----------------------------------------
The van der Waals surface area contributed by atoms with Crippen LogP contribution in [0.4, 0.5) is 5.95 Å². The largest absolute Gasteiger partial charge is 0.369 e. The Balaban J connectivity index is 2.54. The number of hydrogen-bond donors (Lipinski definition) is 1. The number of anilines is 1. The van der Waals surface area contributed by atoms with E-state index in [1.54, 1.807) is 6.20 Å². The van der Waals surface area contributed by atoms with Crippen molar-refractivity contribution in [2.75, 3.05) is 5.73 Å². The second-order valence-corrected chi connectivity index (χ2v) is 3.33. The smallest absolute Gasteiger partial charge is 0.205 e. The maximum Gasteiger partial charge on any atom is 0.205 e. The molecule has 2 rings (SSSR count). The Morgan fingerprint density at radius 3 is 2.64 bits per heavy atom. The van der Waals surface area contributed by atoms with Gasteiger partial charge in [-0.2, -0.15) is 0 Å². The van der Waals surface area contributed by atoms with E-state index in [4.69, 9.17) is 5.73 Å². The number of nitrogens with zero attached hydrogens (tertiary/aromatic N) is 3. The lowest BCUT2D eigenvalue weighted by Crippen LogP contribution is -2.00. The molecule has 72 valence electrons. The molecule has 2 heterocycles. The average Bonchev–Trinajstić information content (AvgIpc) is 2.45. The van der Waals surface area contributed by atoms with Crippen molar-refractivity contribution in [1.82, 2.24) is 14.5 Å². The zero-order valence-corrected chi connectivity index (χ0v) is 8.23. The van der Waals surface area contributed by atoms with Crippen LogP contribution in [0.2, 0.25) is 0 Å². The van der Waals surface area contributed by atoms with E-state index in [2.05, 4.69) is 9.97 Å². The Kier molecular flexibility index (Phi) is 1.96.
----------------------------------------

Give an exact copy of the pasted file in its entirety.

The van der Waals surface area contributed by atoms with Crippen LogP contribution in [0.4, 0.5) is 5.95 Å². The largest absolute Gasteiger partial charge is 0.369 e. The Balaban J connectivity index is 2.54. The number of hydrogen-bond donors (Lipinski definition) is 1. The number of anilines is 1. The van der Waals surface area contributed by atoms with E-state index in [1.54, 1.807) is 6.20 Å². The van der Waals surface area contributed by atoms with Crippen molar-refractivity contribution in [2.75, 3.05) is 5.73 Å². The second-order valence-corrected chi connectivity index (χ2v) is 3.33. The smallest absolute Gasteiger partial charge is 0.205 e. The maximum Gasteiger partial charge on any atom is 0.205 e. The molecule has 2 rings (SSSR count). The Morgan fingerprint density at radius 3 is 2.64 bits per heavy atom. The van der Waals surface area contributed by atoms with Gasteiger partial charge in [-0.2, -0.15) is 0 Å². The van der Waals surface area contributed by atoms with E-state index in [4.69, 9.17) is 5.73 Å². The number of nitrogens with zero attached hydrogens (tertiary/aromatic N) is 3. The lowest BCUT2D eigenvalue weighted by Crippen LogP contribution is -2.00. The molecule has 72 valence electrons. The molecule has 2 heterocycles. The average Bonchev–Trinajstić information content (AvgIpc) is 2.45. The van der Waals surface area contributed by atoms with Crippen molar-refractivity contribution in [1.82, 2.24) is 14.5 Å². The zero-order valence-corrected chi connectivity index (χ0v) is 8.23. The van der Waals surface area contributed by atoms with Crippen LogP contribution in [0.2, 0.25) is 0 Å². The van der Waals surface area contributed by atoms with E-state index in [2.05, 4.69) is 9.97 Å². The Kier molecular flexibility index (Phi) is 1.96.